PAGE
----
This isn’t the column I intended to write. Such is life. And, unfortunately such is the grieving process. Let me back up a minute.
In high school, I participated in many extracurriculars, through which I was fortunate to make friends with many upperclassmen. Both my parents worked, so I often had to hitch rides with my more senior friends. Nikki was one of those friends. She was always more than willing to give me a lift, even though we lived in opposite directions.
Eventually, Nikki graduated and went off to college. A year later, I followed her to the same area, albeit to a different university. We both stayed in the same town after college. Even though we didn’t talk as often as I would’ve liked, we frequently ran into each other. Most of the time, those meetings weren’t planned, just a happy coincidence.
Nikki was someone I deeply admired and greatly respected. She was killed by gun violence over four years ago, but I still have moments that feel like a punch to the gut.
Today was one of them. Facebook sent me a memory notification from nine years ago, about a post Nikki tagged me in—one of those serendipitous run ins. I’m mad at myself that I can’t recall more details of that day so I could have one more fond memory of my friend. I’m mad that I didn’t make plans to see her more often. I’m mad that she’s gone. Most of all, I’m mad that I couldn’t have done anything to prevent her murder.
Then I thought about something Greg Pass, director of safety at YKK Corporation of America, recently told me while finalizing details for his presentation at the Safety Leadership Conference this fall.
Greg said that for the past 30 years, not a day goes by that he doesn’t think about the young man who was killed in a workplace accident. He recounted knocking on the door to that young man’s parents to deliver the news, going to that young man’s funeral and the questioning during the deposition for the lawsuit that followed. He made a promise to himself to never do that again, a promise he has kept.
I thought about my conversations while editing with Patrick J. Karol, who wrote about "The Art of Selling Safety." He said something that many others have echoed: He didn’t choose safety; rather, it chose him after a tragic workplace accident.
Despite all these shared experiences with loss, I let myself wallow in my grief for a little while. I firmly believe in feeling your feelings. I think it’s a healthy way of dealing with your emotions in the moment rather than sweeping them under the surface, where they continue to fester and stew.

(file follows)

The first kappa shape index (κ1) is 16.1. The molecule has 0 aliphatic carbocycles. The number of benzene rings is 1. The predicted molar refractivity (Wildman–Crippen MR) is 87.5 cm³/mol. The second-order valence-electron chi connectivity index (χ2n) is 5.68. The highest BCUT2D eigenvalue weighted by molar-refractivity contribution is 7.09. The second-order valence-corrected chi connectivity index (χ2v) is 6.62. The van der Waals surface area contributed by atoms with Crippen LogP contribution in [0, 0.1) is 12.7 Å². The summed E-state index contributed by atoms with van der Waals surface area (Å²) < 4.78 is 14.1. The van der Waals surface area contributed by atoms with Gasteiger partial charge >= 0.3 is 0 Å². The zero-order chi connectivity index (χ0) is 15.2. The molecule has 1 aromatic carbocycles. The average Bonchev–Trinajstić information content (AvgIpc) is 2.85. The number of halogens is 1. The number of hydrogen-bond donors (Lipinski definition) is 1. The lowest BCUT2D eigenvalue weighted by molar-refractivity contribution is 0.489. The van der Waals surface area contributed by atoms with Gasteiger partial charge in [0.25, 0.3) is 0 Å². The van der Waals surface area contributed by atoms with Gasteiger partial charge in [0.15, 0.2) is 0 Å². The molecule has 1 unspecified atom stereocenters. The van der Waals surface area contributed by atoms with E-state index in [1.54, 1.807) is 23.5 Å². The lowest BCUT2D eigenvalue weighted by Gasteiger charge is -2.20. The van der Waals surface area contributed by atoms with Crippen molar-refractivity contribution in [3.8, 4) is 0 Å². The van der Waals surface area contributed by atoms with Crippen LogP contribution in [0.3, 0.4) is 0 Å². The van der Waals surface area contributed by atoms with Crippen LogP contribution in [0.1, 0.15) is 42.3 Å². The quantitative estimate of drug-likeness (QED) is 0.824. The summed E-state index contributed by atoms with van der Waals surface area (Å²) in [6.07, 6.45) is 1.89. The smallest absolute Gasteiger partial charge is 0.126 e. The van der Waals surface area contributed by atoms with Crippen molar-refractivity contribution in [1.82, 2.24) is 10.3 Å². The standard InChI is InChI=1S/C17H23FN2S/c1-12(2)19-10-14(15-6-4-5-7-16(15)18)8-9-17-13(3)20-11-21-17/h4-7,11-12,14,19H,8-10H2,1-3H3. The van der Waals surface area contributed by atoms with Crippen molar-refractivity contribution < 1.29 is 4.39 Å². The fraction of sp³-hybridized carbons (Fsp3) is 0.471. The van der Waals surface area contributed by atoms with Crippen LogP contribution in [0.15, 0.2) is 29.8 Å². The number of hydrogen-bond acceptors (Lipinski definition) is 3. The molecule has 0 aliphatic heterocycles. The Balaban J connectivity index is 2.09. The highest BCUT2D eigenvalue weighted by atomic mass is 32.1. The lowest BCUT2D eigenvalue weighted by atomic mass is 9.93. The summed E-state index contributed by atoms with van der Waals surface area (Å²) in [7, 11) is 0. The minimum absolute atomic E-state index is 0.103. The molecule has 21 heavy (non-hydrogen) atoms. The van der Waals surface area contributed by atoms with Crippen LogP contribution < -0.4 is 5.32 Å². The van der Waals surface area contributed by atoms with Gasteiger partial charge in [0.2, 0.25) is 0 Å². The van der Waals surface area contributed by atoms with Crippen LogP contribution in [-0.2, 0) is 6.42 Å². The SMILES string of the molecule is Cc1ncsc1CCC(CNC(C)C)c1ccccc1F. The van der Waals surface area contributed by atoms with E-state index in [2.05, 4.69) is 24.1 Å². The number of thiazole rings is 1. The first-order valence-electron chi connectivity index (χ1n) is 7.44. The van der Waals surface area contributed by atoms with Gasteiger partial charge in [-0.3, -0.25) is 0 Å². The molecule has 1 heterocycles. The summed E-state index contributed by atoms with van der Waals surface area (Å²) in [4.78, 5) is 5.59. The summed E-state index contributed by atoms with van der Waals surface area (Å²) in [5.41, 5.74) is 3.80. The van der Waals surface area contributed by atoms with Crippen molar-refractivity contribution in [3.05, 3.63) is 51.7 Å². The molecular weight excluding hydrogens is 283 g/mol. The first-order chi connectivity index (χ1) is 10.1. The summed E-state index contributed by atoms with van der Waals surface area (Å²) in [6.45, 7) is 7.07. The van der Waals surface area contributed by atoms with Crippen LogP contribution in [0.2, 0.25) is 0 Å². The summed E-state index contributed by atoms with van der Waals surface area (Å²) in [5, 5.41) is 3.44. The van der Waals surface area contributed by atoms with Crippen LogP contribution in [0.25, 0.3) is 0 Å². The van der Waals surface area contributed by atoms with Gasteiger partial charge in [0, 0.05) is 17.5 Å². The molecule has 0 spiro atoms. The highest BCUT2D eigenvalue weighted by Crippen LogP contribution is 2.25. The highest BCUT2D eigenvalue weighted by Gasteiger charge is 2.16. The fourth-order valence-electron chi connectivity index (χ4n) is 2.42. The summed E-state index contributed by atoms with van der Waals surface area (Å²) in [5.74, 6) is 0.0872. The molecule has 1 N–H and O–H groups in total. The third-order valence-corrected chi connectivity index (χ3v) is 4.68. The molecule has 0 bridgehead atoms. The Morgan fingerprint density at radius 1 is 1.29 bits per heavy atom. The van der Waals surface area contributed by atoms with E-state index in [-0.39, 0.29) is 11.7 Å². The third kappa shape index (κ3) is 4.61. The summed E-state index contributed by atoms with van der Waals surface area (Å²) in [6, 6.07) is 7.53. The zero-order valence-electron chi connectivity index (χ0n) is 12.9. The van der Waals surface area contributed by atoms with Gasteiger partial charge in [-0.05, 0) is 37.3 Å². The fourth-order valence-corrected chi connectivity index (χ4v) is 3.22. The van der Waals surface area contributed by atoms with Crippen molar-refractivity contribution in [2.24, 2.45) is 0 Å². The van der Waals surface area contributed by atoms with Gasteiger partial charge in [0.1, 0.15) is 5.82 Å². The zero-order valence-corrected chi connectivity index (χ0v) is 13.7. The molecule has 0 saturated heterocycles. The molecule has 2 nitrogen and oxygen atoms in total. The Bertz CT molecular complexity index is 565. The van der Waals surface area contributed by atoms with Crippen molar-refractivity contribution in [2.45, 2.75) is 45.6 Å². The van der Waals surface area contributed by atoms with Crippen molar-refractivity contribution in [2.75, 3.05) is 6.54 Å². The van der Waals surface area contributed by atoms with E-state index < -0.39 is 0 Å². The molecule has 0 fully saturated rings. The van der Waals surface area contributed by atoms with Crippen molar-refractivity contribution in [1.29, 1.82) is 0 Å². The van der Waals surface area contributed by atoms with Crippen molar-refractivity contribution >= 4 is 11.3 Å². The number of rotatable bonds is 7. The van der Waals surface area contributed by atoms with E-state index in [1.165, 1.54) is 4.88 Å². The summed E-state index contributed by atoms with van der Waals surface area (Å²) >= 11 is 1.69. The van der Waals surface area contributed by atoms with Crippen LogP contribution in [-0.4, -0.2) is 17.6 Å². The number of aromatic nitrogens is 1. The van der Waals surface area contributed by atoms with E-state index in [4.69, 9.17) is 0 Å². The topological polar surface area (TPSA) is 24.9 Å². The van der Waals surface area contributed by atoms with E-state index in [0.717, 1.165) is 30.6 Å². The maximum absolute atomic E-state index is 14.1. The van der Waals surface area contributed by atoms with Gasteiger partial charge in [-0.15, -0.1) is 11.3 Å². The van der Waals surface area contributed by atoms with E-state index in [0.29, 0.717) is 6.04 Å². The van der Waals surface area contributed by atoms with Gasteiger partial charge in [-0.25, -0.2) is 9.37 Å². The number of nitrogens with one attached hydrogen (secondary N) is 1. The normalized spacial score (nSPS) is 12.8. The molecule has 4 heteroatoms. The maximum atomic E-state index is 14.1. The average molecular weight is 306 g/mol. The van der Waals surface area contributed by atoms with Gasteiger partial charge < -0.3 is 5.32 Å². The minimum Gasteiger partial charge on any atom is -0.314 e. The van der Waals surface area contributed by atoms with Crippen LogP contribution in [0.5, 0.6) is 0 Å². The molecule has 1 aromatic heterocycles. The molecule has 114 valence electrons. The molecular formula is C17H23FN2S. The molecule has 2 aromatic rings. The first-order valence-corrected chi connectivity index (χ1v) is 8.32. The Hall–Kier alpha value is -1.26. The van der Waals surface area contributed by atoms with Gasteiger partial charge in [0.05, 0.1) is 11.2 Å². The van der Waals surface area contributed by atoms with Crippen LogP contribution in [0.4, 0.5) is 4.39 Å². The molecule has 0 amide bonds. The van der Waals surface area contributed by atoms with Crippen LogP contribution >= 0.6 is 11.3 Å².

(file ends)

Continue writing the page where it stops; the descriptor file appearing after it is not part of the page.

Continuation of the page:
In my humble opinion, acknowledging your emotions is a powerful part of the healing process. If we allow ourselves to feel our feelings, they will guide our future decisions. They will help us to act so we can prevent another tragedy. They will help us to endure the difficult days. They will help us connect with one another. They will help us to move forward while honoring those who are no longer with us.
Our emotions are powerful because they are something we can control.
Today, I decided to reshare that Facebook memory to let others know that while Nikki may be gone, she is not forgotten. Another friend, Michelle, reached out to express her condolences. I told Michelle that Nikki had such joie de vivre and wouldn’t want me to mourn her. No, Nikki would want me to do some good for the world.
By chance (or perhaps by Nikki’s doing), I met a stranger who shared that he was grieving his own loss. It was such a privilege that he chose to confide in me. I told him that a burden shared is a burden halved. I hope he felt a little lighter after our conversation. I know I did. It is my steadfast conviction that when we are vulnerable with each other, we can be stronger together.
I hope that you haven’t experienced a serious injury or fatality at your workplace. If you have, I hope that you can find a way to honor that person’s memory and recommit your efforts to creating a safer workplace. Let’s all try to channel today’s grief into doing good for tomorrow.
Safety professionals have the power to transform lives. I am rooting for you to keep persevering and making a difference, even though it might not always feel like it. Drop me a line and let me know how I can help.